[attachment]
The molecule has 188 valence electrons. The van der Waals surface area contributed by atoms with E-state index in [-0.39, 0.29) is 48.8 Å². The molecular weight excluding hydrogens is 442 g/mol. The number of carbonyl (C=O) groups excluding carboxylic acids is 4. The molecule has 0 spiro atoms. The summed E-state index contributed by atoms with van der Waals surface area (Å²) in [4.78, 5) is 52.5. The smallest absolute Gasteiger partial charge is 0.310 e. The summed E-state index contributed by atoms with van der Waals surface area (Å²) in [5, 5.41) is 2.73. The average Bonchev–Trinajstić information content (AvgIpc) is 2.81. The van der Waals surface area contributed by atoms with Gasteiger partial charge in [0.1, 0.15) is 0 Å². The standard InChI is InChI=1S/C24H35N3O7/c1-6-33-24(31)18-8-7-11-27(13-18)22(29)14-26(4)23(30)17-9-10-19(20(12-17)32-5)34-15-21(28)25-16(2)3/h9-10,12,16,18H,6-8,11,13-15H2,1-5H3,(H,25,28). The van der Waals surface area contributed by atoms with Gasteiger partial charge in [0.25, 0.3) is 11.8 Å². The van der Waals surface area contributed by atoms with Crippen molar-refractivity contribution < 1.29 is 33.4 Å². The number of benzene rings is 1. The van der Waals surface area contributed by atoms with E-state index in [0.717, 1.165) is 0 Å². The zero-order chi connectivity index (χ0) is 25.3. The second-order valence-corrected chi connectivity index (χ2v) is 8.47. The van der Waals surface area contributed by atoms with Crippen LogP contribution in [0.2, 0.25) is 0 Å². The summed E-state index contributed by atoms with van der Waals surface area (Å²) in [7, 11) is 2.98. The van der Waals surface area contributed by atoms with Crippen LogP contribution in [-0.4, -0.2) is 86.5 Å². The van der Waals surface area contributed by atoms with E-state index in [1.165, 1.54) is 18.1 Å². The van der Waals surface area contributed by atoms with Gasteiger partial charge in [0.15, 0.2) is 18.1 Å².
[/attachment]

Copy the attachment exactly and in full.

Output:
The molecule has 188 valence electrons. The van der Waals surface area contributed by atoms with E-state index in [-0.39, 0.29) is 48.8 Å². The molecular weight excluding hydrogens is 442 g/mol. The number of carbonyl (C=O) groups excluding carboxylic acids is 4. The molecule has 0 spiro atoms. The summed E-state index contributed by atoms with van der Waals surface area (Å²) in [4.78, 5) is 52.5. The smallest absolute Gasteiger partial charge is 0.310 e. The summed E-state index contributed by atoms with van der Waals surface area (Å²) in [5, 5.41) is 2.73. The average Bonchev–Trinajstić information content (AvgIpc) is 2.81. The van der Waals surface area contributed by atoms with Gasteiger partial charge in [0.1, 0.15) is 0 Å². The standard InChI is InChI=1S/C24H35N3O7/c1-6-33-24(31)18-8-7-11-27(13-18)22(29)14-26(4)23(30)17-9-10-19(20(12-17)32-5)34-15-21(28)25-16(2)3/h9-10,12,16,18H,6-8,11,13-15H2,1-5H3,(H,25,28). The van der Waals surface area contributed by atoms with Gasteiger partial charge in [0.25, 0.3) is 11.8 Å². The van der Waals surface area contributed by atoms with Crippen molar-refractivity contribution < 1.29 is 33.4 Å². The number of benzene rings is 1. The van der Waals surface area contributed by atoms with E-state index in [0.717, 1.165) is 0 Å². The zero-order chi connectivity index (χ0) is 25.3. The second-order valence-corrected chi connectivity index (χ2v) is 8.47. The van der Waals surface area contributed by atoms with Crippen LogP contribution in [0.2, 0.25) is 0 Å². The summed E-state index contributed by atoms with van der Waals surface area (Å²) in [7, 11) is 2.98. The van der Waals surface area contributed by atoms with Crippen LogP contribution in [-0.4, -0.2) is 86.5 Å². The van der Waals surface area contributed by atoms with E-state index in [1.165, 1.54) is 18.1 Å². The van der Waals surface area contributed by atoms with Gasteiger partial charge in [0.15, 0.2) is 18.1 Å².